Tag Archives: Chicago theater

Neanderthals making nice?

Cast of Arizona Theatre Company production of God of Carnage by Yasmina Reza

There’s a point in the play “God of Carnage” where things take a decided turn, but making it that far into the Arizona Theatre Company production, which I saw on opening night, took some doing. I found myself thinking, “I can’t take any more of these plays about people whining on pristine sofas.”

Soon slurs, swearing and something best left unnamed before the uninitiated start spewing forth — and the story develops at a quickening pace. Still, theater afficianonado Alan Handelsman, who was part of the first class of ASU Gammage Goer reviewers, felt “there was something missing” in the opening night performance.

Handelsman and his wife Anita saw the play a couple of years ago in New York City, and he’s got a clear preference for the NYC version’s vibe — feeling it had more “energy, commitment, rhythm, flow, surprise, pacing, abandon, arc and continuity.” Even simple prop choices, he recalls, gave the NYC production “a much greater sense of impending danger.”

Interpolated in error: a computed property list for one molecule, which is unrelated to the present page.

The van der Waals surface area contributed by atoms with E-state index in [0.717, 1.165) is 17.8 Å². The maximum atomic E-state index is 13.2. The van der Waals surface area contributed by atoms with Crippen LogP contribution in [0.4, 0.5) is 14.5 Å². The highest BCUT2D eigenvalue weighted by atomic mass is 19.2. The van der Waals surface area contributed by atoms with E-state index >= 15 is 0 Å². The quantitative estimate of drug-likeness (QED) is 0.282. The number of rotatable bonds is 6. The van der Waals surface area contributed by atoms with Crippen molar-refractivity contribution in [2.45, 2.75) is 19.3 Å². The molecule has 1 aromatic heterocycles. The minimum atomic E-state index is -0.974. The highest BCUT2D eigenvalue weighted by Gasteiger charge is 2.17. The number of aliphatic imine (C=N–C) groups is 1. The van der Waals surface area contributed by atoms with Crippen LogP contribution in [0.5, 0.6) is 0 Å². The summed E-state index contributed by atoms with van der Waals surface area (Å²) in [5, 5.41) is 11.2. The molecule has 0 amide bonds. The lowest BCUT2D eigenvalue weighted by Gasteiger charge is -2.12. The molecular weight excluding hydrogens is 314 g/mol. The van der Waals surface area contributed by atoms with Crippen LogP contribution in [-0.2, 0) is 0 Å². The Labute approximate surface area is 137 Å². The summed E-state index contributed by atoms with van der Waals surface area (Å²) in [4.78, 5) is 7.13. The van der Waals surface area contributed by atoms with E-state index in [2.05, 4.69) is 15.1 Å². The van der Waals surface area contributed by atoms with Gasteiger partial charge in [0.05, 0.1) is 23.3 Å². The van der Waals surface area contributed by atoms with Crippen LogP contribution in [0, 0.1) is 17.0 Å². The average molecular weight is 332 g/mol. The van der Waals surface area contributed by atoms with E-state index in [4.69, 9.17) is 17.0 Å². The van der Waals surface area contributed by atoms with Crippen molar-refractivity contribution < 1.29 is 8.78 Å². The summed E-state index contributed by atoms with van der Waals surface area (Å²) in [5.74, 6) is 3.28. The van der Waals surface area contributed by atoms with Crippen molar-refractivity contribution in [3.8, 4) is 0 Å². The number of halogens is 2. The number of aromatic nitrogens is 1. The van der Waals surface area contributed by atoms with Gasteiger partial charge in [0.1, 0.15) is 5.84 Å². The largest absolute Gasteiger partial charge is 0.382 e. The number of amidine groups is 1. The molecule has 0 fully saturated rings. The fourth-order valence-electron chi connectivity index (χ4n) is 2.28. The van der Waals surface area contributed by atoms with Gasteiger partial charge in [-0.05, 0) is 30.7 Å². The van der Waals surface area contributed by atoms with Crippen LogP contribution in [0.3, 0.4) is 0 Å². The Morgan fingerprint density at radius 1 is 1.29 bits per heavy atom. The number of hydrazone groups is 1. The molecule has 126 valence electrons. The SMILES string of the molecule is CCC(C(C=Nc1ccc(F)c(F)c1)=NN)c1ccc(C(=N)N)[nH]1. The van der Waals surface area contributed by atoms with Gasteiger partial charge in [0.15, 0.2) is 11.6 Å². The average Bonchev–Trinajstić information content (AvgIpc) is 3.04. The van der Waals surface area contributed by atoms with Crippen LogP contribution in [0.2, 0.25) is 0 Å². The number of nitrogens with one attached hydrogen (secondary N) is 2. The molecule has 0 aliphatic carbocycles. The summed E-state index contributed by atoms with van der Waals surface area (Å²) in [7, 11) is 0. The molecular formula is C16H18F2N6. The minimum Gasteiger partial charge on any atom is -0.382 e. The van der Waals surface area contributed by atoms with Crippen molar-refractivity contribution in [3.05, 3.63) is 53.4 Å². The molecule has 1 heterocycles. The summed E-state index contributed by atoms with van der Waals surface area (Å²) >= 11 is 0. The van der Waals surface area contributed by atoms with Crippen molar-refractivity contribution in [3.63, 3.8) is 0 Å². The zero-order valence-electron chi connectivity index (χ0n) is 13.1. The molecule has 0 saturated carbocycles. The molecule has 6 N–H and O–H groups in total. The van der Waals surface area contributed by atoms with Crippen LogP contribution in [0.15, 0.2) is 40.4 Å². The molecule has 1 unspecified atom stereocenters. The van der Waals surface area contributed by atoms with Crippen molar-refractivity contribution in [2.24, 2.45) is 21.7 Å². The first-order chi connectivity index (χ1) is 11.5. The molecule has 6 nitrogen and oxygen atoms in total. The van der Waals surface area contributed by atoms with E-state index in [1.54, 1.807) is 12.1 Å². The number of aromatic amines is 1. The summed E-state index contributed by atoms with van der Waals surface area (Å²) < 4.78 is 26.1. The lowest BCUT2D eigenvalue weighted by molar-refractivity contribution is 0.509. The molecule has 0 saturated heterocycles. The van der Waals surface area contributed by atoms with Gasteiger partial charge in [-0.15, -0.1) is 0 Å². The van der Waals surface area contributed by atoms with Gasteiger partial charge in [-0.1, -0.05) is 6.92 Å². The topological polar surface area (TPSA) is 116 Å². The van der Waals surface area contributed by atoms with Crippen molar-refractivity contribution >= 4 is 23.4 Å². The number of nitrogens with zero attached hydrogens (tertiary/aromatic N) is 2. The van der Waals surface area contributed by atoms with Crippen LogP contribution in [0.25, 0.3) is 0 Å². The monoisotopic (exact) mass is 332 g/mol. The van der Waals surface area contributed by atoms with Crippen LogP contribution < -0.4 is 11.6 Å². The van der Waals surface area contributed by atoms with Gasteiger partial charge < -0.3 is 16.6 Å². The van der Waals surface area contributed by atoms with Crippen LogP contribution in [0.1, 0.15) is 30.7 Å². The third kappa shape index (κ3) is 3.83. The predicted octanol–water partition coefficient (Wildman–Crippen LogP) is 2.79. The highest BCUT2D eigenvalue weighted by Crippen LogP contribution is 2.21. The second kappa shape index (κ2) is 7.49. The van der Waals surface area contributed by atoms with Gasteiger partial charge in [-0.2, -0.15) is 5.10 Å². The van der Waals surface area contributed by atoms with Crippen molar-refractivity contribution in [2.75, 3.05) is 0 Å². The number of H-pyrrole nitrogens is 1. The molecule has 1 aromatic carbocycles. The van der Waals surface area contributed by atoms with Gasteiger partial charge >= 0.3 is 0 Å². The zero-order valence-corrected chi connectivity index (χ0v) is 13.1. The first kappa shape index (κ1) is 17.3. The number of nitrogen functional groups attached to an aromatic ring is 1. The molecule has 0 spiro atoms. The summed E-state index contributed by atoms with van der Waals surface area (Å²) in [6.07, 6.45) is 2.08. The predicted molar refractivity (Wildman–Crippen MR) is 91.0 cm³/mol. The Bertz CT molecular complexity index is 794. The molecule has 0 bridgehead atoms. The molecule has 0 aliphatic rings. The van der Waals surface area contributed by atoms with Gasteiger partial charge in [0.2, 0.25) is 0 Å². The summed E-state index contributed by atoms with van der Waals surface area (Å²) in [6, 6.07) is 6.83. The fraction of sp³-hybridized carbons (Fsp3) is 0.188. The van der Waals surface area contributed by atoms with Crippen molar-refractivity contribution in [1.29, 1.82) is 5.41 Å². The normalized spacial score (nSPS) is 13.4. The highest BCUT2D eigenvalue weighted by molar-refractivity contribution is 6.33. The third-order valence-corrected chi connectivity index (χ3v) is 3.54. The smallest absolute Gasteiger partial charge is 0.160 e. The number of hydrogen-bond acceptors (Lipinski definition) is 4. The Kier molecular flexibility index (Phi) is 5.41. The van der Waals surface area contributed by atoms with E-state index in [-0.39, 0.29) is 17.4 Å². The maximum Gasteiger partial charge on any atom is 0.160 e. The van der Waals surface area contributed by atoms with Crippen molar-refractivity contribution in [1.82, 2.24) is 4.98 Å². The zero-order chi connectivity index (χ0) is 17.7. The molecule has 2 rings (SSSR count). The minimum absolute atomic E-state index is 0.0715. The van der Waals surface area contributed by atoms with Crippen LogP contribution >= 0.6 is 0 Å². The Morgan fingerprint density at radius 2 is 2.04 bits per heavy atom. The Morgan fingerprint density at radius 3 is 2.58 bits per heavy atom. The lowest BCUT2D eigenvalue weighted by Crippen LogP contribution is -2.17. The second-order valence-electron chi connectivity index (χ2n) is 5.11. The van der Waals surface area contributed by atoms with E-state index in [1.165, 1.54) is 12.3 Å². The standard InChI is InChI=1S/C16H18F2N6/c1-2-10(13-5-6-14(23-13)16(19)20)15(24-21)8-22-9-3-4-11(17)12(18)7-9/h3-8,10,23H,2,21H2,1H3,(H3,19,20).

Clockwise: Joey Parsons, Bob Sorenson, Amy Resnick and Benjamin Evett in the ATC production of God of Carnage

The Arizona Theatre Company production was good, says Handelsman, but not great. Despite being surrounded at the Herberger Theater Center by people laughing loud and proud, I’m afraid I have to concur. “God of Carnage” felt a bit of a letdown — perhaps because I went into it expecting so much. “God of Carnage” won the 2009 Tony Award for best play.

Other people whose opinions I respect felt differently. I saw Frances Smith Cohen, artistic director for Center Dance Ensemble, and her daughter Rachel Cohen in the theater foyer after the show, and both praised its artistry. Rachel loved “the writing and directing” and Frances “the contrast in characters.” My own theater baby Lizabeth, who has studied dance with both, would likely take their side.

We talked via “Skype” after I got home from the theater Saturday night, and Lizabeth was shocked when I shared my tepid response to the show. She saw “God of Carnage” in Chicago last year while touring colleges with my husband James. Both remember it being fabulously funny.

Lizabeth described it as “well written and well acted” — and shared that she loved watching the different characters evolve during the course of the story. Seems she was amused by just how “quickly the adults became the children.”

“God of Carnage” centers on two couples’ attempts at a civilized conversation after their sons spar on a playground. “You just don’t expect it to go as far as it does,” reflects Lizabeth. “I don’t think I’ve ever seen dad laugh that much,” she recalls. “He totally let loose.”